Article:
Pretty much all summer the perception has been that Somerset’s batting has been too fragile. How, many said, we needed someone to bat time, wear the bowlers down and play “proper red-ball cricket”. So why, when Rew does that do people feel the need to criticise him for being more passive? Geoffrey Boycott would be purring with pleasure while I, to channel another legendary Yorkshireman, Fred Trueman, “Cannot understand what is going off.”

Somerset have added 122 runs since Rew came to the crease and ensured that Somerset have, at the very least a decent shot at a draw and the precious points that would garner. James Rew, you are doing fine by me, a 50 in this innings would be worth far more than that in the context of this game and this season. 

Oh yest. The 2022 County Championship season! September 2022 started with nowhere near the same level of optimism as 2021. No title to fight for, instead a relegation battle to confront. But the speed at which optimism for a strong end to this championship season evaporated on the first day of the final block of last season shows similar parallels to a year ago.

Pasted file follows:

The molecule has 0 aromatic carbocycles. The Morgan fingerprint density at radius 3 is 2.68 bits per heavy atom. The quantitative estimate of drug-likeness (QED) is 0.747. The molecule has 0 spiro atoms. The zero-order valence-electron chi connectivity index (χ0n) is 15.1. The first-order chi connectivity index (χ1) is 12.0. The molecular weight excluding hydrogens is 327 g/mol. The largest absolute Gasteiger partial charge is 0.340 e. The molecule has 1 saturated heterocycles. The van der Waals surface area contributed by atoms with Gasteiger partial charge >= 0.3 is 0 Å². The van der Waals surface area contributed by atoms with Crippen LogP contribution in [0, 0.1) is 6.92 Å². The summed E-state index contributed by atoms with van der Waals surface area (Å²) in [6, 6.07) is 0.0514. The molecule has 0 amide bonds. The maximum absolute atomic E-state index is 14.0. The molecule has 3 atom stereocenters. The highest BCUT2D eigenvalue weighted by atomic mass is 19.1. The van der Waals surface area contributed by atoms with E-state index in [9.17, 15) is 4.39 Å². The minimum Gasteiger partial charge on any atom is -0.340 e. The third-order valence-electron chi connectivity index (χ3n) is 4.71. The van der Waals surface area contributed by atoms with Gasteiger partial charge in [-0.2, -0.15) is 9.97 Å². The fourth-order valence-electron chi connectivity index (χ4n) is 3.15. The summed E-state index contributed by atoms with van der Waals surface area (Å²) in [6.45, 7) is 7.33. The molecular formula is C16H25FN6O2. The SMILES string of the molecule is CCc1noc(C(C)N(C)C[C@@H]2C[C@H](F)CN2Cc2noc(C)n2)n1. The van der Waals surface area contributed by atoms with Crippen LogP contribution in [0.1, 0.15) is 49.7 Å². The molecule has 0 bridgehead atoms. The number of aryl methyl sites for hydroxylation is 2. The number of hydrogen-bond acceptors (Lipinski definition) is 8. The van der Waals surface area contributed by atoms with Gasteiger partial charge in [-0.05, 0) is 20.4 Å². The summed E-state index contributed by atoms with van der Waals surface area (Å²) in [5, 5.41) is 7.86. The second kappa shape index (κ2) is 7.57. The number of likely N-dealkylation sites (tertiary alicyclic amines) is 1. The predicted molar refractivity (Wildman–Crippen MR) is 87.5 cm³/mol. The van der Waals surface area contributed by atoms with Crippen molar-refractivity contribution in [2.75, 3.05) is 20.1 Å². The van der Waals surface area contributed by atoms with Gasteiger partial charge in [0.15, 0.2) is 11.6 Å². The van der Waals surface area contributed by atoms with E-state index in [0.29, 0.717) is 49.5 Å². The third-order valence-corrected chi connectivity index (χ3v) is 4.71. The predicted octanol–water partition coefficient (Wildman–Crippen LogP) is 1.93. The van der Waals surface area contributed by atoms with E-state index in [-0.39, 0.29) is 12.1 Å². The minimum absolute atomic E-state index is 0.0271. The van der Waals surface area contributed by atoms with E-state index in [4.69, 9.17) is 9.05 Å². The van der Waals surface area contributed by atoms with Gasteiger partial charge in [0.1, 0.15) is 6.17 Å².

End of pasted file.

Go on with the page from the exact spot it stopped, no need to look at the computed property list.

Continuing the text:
Revisiting my opening paragraph from day 1 against bottom of the table Notts at Taunton last year read as follows:

”Somerset’s bid for the 2021 County Championship resumed at Taunton today but the difficulty of succeeding in that bid without Craig Overton and Lewis Gregory was clear for all to see. With none of the Somerset bowlers looking consistently threatening on an easy paced pitch the visitors were able to close in a position which puts them slightly ahead.”